Atlantoaxial Rotatory Fixed Dislocation: Report on a Series of 32 Pediatric Cases

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Study Design.

Retrospective case series of atlantoaxial rotatory fixed dislocation (AARFD).


To describe clinical features and the surgical treatment of AARFD.

Summary of Background Data.

The classification and treatment strategy for atlantoaxial rotatory fixation (AARF) were previously described and remained controversial. AARF concomitant with atlantoaxial dislocation has different clinical features and treatment strategy with the most AARF. Due to deficiency of the transverse ligament or odontoid, the atlantoaxial remains unstable even after the torticollis relieved or cured. Because of the rarity, treatment strategy for this special condition has not been specialized and fully explored in the literatures.


Thirty-two children with AARFD (sustained torticollis more than 6 weeks and atlanto-dental internal more than 5 mm) were retrospectively reviewed. Treatment methodology, pearls, and pitfalls of the treatment were discussed.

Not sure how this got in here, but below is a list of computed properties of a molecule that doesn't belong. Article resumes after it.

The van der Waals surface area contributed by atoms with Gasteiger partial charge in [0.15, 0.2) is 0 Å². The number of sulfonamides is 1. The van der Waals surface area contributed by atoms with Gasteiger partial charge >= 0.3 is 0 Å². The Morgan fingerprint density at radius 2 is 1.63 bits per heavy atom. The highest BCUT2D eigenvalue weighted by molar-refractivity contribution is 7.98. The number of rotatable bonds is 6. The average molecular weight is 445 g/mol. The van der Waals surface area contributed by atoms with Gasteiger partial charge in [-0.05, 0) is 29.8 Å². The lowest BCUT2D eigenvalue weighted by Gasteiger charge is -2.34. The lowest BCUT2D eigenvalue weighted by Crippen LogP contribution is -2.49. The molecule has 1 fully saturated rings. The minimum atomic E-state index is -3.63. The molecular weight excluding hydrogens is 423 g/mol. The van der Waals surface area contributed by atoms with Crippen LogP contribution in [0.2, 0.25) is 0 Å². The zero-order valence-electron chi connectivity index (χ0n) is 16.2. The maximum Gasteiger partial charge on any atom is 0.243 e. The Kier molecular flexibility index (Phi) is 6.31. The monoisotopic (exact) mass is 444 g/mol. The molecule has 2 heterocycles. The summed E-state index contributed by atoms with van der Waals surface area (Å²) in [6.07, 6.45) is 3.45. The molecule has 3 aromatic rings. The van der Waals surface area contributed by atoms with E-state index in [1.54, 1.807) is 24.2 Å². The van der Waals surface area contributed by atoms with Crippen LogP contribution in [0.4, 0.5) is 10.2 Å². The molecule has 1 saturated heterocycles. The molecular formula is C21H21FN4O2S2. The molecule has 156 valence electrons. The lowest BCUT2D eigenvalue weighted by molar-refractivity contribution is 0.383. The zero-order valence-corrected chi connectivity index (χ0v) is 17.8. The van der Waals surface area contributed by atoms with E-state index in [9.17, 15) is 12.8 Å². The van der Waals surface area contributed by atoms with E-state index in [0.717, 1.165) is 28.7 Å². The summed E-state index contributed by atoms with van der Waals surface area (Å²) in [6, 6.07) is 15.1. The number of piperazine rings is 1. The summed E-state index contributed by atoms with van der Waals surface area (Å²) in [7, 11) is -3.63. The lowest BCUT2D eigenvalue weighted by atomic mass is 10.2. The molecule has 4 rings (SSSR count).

Thirty-two cases had sustained torticollis for an average of 5.7 months. ADI of them ranged from 8 to 22 mm, with a mean of 11.3 mm. Eight cases presented with signs and symptoms of spinal cord dysfunction. All 32 cases underwent surgery and had no spinal cord or vertebral artery injury. The surgery included posterior reduction and fusion (reducible dislocation and torticollis, 16 cases), and transoral release followed by posterior reduction and fusion (irreducible dislocation and torticollis, 16 cases). The average follow-up time was 42 months. Solid fusion and torticollis healing were achieved in 31 patients (96.9%) as detected radiologically. Two cases (6.3%, 2/32) suffered complications (cerebrospinal fluid leakage and recurred torticollis followed by revision).


AARFD had distinct clinical features relative to common presentations of AARF. Because of deficiency of the transverse ligament or odontoid and subsequent atlantoaxial dislocation, surgical treatments are applied for this condition, including transoral release and posterior C1–2 reduction and fusion. AARFD cases were successfully managed surgically without preoperative traction, with few complications seen.


Level of Evidence: 4

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